An international effort mapped out thousands of physical traits and genetic clues to trace the lineage of placental mammals – a big group of animals with more than 5,000 species that includes cats, whales, elephants and humans – and the creature that gave rise to all of us has at last been pinpointed.
It’s a small, furry, insect-eating animal that lived just 200,000 years after the extinction event that saw the end of the dinosaurs.
This research tackles the question of placental mammals in unprecedented detail. The team gathered more than 4,500 details of phenotype – diet, lengths of limbs, shapes of teeth, length of fur if any, and so on – from 86 different species that are around today, and from 40 fossils of extinct animals in six years and taking a decidedly modern take on it.
“Anatomy and research in palaeontology had a very 19th Century veneer to it – that we would sit in small groups in a lab with a fossil describing it,” said lead author of the study Maureen O’Leary of Stony Brook University in New York, US. “That is a very effective and important part of what we do, but by trying to bring this into the 21st Century and using new software, we were able to really band together as a group of experts and tackle a much larger problem,” she told BBC News.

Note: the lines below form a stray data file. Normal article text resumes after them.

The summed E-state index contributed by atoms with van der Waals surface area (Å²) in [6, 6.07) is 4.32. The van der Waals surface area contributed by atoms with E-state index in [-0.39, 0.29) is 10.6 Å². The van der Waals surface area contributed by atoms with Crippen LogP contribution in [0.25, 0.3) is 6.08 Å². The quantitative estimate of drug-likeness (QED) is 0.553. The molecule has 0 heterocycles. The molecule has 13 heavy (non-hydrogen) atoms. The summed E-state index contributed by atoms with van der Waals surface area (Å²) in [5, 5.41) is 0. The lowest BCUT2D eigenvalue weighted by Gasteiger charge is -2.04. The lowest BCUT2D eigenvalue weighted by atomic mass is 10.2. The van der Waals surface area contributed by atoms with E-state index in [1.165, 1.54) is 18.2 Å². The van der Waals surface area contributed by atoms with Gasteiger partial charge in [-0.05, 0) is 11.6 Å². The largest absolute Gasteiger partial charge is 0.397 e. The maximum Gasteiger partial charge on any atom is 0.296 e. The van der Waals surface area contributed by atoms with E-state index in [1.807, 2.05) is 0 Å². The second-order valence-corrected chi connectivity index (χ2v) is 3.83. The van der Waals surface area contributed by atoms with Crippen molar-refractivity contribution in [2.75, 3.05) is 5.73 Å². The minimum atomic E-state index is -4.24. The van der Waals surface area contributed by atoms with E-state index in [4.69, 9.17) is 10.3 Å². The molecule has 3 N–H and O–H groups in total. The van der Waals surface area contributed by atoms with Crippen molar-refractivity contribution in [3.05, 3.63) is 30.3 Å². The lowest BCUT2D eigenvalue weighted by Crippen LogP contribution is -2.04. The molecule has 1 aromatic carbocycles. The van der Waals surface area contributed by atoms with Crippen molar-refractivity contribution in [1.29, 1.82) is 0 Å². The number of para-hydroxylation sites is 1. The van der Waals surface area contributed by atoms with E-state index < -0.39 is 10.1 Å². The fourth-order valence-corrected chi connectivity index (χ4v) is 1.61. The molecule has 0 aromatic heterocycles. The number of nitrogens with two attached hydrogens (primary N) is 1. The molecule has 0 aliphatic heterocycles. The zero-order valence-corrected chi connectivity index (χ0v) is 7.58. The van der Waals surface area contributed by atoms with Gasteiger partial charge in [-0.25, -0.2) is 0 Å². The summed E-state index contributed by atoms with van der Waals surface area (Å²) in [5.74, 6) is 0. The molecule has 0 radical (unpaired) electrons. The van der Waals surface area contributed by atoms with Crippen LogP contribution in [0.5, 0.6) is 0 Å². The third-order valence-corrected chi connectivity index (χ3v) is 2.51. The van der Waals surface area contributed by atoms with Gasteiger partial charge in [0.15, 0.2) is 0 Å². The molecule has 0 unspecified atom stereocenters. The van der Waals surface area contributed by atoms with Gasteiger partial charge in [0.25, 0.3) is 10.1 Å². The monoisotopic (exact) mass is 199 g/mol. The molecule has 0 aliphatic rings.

To this database, they added 12,000 detailed images and genetic information for those species, channeling all the data into what Dr O’Leary called “a supermatrix – essentially like a spreadsheet, filled with observations and images, to create a really rich description of mammals we’d sampled” and working on it with the help of a newly developed software named Morphobank.
The team also incorporated them into an artist’s conception of what it would have looked like.
Great work, guys.